Re: Meeting Physical Demands

Posted by Andrew Gaiennie on Jan 10, 2011 2:24 pm

Surveyors are lousy at business. Its not all their fault, how is someone supposed to sell a survey anyway? I think I talked about how its not a normal commodity in one of my blog posts. Typical consumers(as I've known them) are buying our services because they have to for compliance and not because they see the value behind it. Its been my experiance to clean up more bad work from cheap "surveyors"(or contractor DIY types) than to be the first one on the job, mostly because they lose a man to illness and can't keep up the workload and the quality. 

Re: Meeting Physical Demands

Posted by MountainHermit on Feb 21, 2011 11:15 pm

Quarterly fitness tests?  Man, I don't want to work for you, Dude.  Sounds way too military.  If they are fit to do the job, they'll do the job.  If not, they will drag their butts and risk losing their jobs or raises or whatever.  Safety briefings?  Absolutely.  Always a good idea to let everyone know about safety.  As for firings, I've seen surveyors fired several times and I've been fired myself--common practice here, unfortunately, though the first guy I saw canned was in MD.  Usually, it's not about fitness or safety.  It's about those who don't show up to work or who get into it with the boss or the boss's favorite obnoxious party chief, or at the higher levels in mixed engineering & surveying firms it's housecleaning and power politics.  Glad I'm away from all that.  Yes, some surveyors get way too close to some of their employees to the point where they cannot see when those employees are using them, disrupting the workplace and/or doing a sloppy job.  It's a no win situation all around.  Personally, I like the idea of offering gym facilities or memberships to employees.  I was covered at one of the companies where I worked by a health insurance program that provided a gym membership for a very low price.  The gym that I joined as a result was a very good one and I definitely considered that one great job perk even though I didn't have much time to enjoy it.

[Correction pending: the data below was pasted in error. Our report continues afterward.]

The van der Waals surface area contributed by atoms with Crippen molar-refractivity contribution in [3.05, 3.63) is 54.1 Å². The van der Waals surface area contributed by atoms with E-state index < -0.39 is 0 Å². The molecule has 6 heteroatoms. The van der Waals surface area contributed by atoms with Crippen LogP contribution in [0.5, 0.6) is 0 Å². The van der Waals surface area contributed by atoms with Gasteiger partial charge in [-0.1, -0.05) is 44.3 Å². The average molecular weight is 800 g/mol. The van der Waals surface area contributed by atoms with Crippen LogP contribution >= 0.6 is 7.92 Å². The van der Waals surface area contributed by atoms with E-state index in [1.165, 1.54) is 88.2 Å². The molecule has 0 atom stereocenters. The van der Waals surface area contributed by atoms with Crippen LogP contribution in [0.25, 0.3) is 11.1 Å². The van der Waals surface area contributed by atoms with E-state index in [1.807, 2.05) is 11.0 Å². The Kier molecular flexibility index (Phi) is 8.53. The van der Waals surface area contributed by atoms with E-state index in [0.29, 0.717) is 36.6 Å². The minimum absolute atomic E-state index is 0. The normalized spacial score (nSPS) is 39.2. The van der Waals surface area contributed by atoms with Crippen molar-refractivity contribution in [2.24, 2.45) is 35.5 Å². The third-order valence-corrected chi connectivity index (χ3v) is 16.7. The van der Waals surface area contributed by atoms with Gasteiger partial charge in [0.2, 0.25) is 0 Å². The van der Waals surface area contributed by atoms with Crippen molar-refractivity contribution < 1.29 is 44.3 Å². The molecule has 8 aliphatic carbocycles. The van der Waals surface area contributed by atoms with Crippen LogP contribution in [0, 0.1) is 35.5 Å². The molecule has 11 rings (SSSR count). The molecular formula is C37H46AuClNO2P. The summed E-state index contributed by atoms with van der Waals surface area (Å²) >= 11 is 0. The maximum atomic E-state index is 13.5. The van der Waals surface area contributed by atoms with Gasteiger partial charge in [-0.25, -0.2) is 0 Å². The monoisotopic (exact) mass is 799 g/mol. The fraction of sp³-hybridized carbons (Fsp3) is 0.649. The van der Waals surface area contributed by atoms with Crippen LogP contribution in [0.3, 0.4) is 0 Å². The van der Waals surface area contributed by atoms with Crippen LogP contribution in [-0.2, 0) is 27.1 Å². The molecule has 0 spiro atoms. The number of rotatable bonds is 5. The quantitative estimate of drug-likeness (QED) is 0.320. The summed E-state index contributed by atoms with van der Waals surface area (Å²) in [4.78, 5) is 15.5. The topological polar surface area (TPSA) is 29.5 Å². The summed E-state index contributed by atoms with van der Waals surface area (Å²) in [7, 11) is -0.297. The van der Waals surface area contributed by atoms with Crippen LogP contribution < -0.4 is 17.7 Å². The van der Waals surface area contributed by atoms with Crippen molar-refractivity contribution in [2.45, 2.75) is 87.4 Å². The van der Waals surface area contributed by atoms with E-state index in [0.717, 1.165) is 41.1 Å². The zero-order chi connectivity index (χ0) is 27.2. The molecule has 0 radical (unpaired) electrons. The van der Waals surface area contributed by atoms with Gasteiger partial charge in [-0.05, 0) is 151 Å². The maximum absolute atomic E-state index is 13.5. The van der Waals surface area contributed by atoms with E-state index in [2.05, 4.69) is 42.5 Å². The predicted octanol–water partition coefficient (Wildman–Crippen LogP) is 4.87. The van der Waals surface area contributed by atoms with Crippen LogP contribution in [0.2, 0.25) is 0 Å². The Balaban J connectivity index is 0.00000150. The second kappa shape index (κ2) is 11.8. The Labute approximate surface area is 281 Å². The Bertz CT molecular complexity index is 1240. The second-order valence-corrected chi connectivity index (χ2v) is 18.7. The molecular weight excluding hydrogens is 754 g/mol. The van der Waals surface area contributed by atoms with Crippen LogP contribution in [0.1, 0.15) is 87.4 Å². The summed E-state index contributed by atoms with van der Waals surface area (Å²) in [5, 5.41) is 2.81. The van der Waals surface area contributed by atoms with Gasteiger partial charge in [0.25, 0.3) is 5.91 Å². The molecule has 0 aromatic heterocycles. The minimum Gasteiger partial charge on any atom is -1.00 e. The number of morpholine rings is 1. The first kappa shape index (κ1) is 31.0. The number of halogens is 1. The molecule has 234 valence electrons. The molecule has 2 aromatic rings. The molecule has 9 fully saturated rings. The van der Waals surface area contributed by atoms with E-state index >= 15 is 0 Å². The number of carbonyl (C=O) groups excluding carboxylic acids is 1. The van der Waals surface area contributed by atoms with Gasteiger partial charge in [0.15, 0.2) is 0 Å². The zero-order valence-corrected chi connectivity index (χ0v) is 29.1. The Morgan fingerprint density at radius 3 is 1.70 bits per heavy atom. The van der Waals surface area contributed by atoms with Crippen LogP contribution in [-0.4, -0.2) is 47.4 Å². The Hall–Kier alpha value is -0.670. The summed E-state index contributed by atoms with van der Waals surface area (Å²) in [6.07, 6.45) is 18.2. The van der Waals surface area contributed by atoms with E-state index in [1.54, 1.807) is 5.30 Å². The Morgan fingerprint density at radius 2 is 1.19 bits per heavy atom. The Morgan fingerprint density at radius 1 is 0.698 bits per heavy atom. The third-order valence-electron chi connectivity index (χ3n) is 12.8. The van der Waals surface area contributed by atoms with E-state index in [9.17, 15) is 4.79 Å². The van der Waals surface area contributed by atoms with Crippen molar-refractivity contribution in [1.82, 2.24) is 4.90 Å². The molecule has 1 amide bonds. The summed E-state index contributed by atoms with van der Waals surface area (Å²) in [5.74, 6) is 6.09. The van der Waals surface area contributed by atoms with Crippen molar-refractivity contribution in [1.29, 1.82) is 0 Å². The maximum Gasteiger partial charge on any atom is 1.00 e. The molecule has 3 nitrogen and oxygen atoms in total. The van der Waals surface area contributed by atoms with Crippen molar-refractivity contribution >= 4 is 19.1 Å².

Re: Meeting Physical Demands

Posted by MLB on Feb 22, 2011 12:15 pm

I think the original question was, how important is it? Most of the programs that are already in place in work groups are the product of research. Fitness has been proven to enhance productivity and vice versa. Way back a long time ago I remember people telling me "working in the field surveying was all the exercise you needed". Despite the fact working in the field sometimes requires both a lot of strength and endurance there are other issues.

Proper training with hand tools is more important than most think. Some of the disabilities I have seen field guys get are from repetitive use. Hammering stakes and nails can lead to Carpal Tunnel Syndrome and rotator cuff problems. Knees are a big problem. I know this one personally. The sooner one gets introduced to proper techniques the better. Especially since there is so much static about raising the Social Security age.

I was lucky. Most of the places I worked had fitness facilities. But the professional support part of the wellness programs came later. My daughter, the Physical Therapist, loves to torture me by saying "If you would have had my training you wouldn't have all that arthritis pain today". She's probably right. But I can't go back and start over again.

A company can offer encouragement or even assistance. But ultimately, you are responsible for your own fitness. You only get one body. Take care of it.
MLB

Re: Meeting Physical Demands

Posted by Andrew Gaiennie on Feb 22, 2011 1:31 pm

Ya, those are my thoughts as well. The advances in tech decrease, but do not remove, the labor required. Advancements also mean working faster, and a lot of health and safety goes out the window in favor of keeping pace with the machine.

My experiences and projects show that keeping up with the machine is very physical demanding, even in an open environment. I think that company health policies need to become more thorough as more work is expected from the field crews. My big moral dilemma is the concept of eventually replacing the crew with more machines, or supporting the human element in our profession.